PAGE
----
"Losing" would be possible, but would not come in the form of literal gameovers. Losing to the Cave Demon might severely limit the player's combat capabilities, or change them. So while it will have been "lost" as a run to defeat the cave demon, it can still be used to experience other content. Most enemies would probably not limit the players capabilities, and would simply set them back in resources. Getting to a point where you are at the mercy of the world's situation yet can't get the resources you need to get out of it would be the closest thing to a gameover, and at this point the player could either abandon the world, or do another run in the hopes that they will get resources to send over. (For example, losing to an enemy might curse you, and you're unable to undo the curse while cursed, yet another run may yield the anti curse item.)

Content you experience in standard worlds would be added to the starting world, albeit without the rewards. That way it can be experienced on a more casual level.

Special worlds
Other worlds could be one-off concepts. For example if I feel like doing a linear scenario, it might be done this way. Or, special worlds might be standard worlds with modifiers that change the overall nature of the run. For example one world might have the modifier of all female enemies, or the inability to use magic, but have stronger melee, etc.

There's also the possibility of making "active" worlds, that progress while you're away. Might lead to a type of gameplay that's more about "fixing today's problems" as opposed to actively playing. These runs might be used to set up farms that yield resources on a more consistent basis, but would become more about managing them with risk/reward, compared to the casual world which would only be low level items.


Some hud concepts I was messing with.

One of the things I've been thinking about is whether to use hearts or not.
The Binding of Isaac makes amazing use of hearts as a resource and risk/reward gameplay. However, the downside is that they don't scale with large amounts of health/ leveling up as well as a number represented by a bar.

One of the solutions I've considered is to have a sort of incremental health system using hearts.

Imagine that you have only one heart, and each heart can contain four quarters.
If you have 100 HP, and get hit by an attack that does 30 damage, it would round up to half a heart, and take away 50hp.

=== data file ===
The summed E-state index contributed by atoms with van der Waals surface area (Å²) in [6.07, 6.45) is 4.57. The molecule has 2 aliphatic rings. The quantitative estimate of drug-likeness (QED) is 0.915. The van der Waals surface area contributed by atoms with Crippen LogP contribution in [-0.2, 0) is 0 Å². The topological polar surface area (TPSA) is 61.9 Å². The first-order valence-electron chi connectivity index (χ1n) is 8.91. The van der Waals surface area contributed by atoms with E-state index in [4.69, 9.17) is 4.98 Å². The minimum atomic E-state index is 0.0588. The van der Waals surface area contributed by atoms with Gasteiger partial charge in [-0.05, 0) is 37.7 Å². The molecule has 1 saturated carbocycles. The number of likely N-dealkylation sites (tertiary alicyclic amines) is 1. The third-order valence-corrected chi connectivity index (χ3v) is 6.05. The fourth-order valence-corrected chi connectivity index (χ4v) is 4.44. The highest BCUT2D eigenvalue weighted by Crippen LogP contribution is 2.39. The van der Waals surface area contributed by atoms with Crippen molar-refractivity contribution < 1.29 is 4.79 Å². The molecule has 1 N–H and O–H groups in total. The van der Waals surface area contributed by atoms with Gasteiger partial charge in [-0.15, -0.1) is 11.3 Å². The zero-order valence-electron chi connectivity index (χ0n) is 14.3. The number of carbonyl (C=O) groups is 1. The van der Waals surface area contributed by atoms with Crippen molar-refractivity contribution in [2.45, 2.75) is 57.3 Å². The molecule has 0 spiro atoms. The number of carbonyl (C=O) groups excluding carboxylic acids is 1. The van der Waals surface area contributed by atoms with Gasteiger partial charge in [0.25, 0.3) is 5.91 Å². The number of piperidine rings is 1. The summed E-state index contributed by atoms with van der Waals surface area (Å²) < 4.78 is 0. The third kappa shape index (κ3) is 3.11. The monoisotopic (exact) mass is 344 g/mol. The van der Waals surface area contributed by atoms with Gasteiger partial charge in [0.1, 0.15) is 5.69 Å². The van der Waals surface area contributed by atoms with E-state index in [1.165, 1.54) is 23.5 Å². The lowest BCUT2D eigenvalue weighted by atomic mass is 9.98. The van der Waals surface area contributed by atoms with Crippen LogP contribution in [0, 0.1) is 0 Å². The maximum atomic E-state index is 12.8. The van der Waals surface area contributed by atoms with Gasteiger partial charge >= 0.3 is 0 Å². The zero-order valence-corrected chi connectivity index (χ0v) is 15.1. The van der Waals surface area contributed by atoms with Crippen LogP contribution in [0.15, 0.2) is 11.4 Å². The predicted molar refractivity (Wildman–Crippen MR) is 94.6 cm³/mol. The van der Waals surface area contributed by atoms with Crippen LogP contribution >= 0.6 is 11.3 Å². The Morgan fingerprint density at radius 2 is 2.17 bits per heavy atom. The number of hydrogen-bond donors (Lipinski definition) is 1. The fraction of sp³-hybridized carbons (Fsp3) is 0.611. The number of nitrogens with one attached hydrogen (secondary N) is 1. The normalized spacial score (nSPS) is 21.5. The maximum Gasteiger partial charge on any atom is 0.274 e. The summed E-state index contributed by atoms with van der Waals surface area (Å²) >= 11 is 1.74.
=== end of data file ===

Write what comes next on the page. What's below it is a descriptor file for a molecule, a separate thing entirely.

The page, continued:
Essentially, there would be two stats. You're actual HP, and the number of hearts, which determines the increments of damage you can sustain. As stats, it would probably be something like HP/endurance.

This way, HP could level up, but you could still do resource management where some events cost you a heart container.

Of course, the main problem with this is that it's not exactly very intuitive for the player. 

Anyhow, that's all the rambling for now.

Tuesday, February 26, 2019

Deciding on shared poses

In the ongoing game, there will be two main types of animations:

Nude animations:
These animations would not have clothing variations, and only happen when nude. The player's pose and animation would be detailed and unique. Every enemy would have at least one of these.

Shared/generic animations:
The player's pose would be one of two generic, short animations. The poses can be flipped or rotated in order to fit the pose of the enemy. Because these animations would all use the same player part, every outfit would have these two poses, and thus would show up in all generic animations that use them.

Right now I'm trying to decide on those two poses. So far I've determined that the one in the top right is fairly practical given how much it can be rotated. It could be used for most generic sex.

The other pose would need to be used for things like groping, or enemies removing clothing, so it's a bit more difficult to decide on. These are some of my experiments with various poses.

Saturday, February 9, 2019

Run animation, clothing layers.

More or less settled in to the new place.

I Had a week or so where I had to stop working. The same day I took some pills prescribed by a docter for something else, I had what felt like weird circulation problems. Turns out it was a muscle problem due to the hard floors in the new place, of all things.

So with that, I'm back to work again.